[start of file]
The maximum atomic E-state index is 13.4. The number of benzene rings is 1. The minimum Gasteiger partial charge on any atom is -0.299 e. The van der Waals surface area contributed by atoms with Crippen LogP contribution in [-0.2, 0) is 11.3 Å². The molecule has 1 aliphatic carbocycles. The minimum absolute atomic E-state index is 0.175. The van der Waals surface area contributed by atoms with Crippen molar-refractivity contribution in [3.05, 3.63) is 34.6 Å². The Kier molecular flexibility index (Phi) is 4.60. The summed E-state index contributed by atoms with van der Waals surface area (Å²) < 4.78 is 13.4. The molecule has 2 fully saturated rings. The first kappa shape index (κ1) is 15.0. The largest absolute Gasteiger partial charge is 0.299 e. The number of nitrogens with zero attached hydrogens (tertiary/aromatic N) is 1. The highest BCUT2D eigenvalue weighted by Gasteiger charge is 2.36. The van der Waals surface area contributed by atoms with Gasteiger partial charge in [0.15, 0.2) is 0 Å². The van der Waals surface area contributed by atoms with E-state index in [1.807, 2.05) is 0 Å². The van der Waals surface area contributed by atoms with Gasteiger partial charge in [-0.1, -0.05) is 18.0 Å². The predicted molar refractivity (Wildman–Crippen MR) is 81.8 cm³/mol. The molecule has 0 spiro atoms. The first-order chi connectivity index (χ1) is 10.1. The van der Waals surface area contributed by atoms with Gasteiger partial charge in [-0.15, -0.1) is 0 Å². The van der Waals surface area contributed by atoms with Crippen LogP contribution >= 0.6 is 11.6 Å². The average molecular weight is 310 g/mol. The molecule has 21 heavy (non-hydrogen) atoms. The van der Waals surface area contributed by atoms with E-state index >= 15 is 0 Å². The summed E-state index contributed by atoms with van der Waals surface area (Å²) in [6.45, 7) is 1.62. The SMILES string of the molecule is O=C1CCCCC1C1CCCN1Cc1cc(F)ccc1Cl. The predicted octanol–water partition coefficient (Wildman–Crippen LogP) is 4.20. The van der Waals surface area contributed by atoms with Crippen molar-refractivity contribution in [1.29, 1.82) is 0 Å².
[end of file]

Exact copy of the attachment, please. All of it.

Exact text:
The maximum atomic E-state index is 13.4. The number of benzene rings is 1. The minimum Gasteiger partial charge on any atom is -0.299 e. The van der Waals surface area contributed by atoms with Crippen LogP contribution in [-0.2, 0) is 11.3 Å². The molecule has 1 aliphatic carbocycles. The minimum absolute atomic E-state index is 0.175. The van der Waals surface area contributed by atoms with Crippen molar-refractivity contribution in [3.05, 3.63) is 34.6 Å². The Kier molecular flexibility index (Phi) is 4.60. The summed E-state index contributed by atoms with van der Waals surface area (Å²) < 4.78 is 13.4. The molecule has 2 fully saturated rings. The first kappa shape index (κ1) is 15.0. The largest absolute Gasteiger partial charge is 0.299 e. The number of nitrogens with zero attached hydrogens (tertiary/aromatic N) is 1. The highest BCUT2D eigenvalue weighted by Gasteiger charge is 2.36. The van der Waals surface area contributed by atoms with Gasteiger partial charge in [0.15, 0.2) is 0 Å². The van der Waals surface area contributed by atoms with E-state index in [1.807, 2.05) is 0 Å². The van der Waals surface area contributed by atoms with Gasteiger partial charge in [-0.1, -0.05) is 18.0 Å². The predicted molar refractivity (Wildman–Crippen MR) is 81.8 cm³/mol. The molecule has 0 spiro atoms. The first-order chi connectivity index (χ1) is 10.1. The van der Waals surface area contributed by atoms with Gasteiger partial charge in [-0.15, -0.1) is 0 Å². The van der Waals surface area contributed by atoms with Crippen LogP contribution >= 0.6 is 11.6 Å². The average molecular weight is 310 g/mol. The molecule has 21 heavy (non-hydrogen) atoms. The van der Waals surface area contributed by atoms with E-state index >= 15 is 0 Å². The summed E-state index contributed by atoms with van der Waals surface area (Å²) in [6.45, 7) is 1.62. The SMILES string of the molecule is O=C1CCCCC1C1CCCN1Cc1cc(F)ccc1Cl. The predicted octanol–water partition coefficient (Wildman–Crippen LogP) is 4.20. The van der Waals surface area contributed by atoms with Crippen molar-refractivity contribution in [1.29, 1.82) is 0 Å².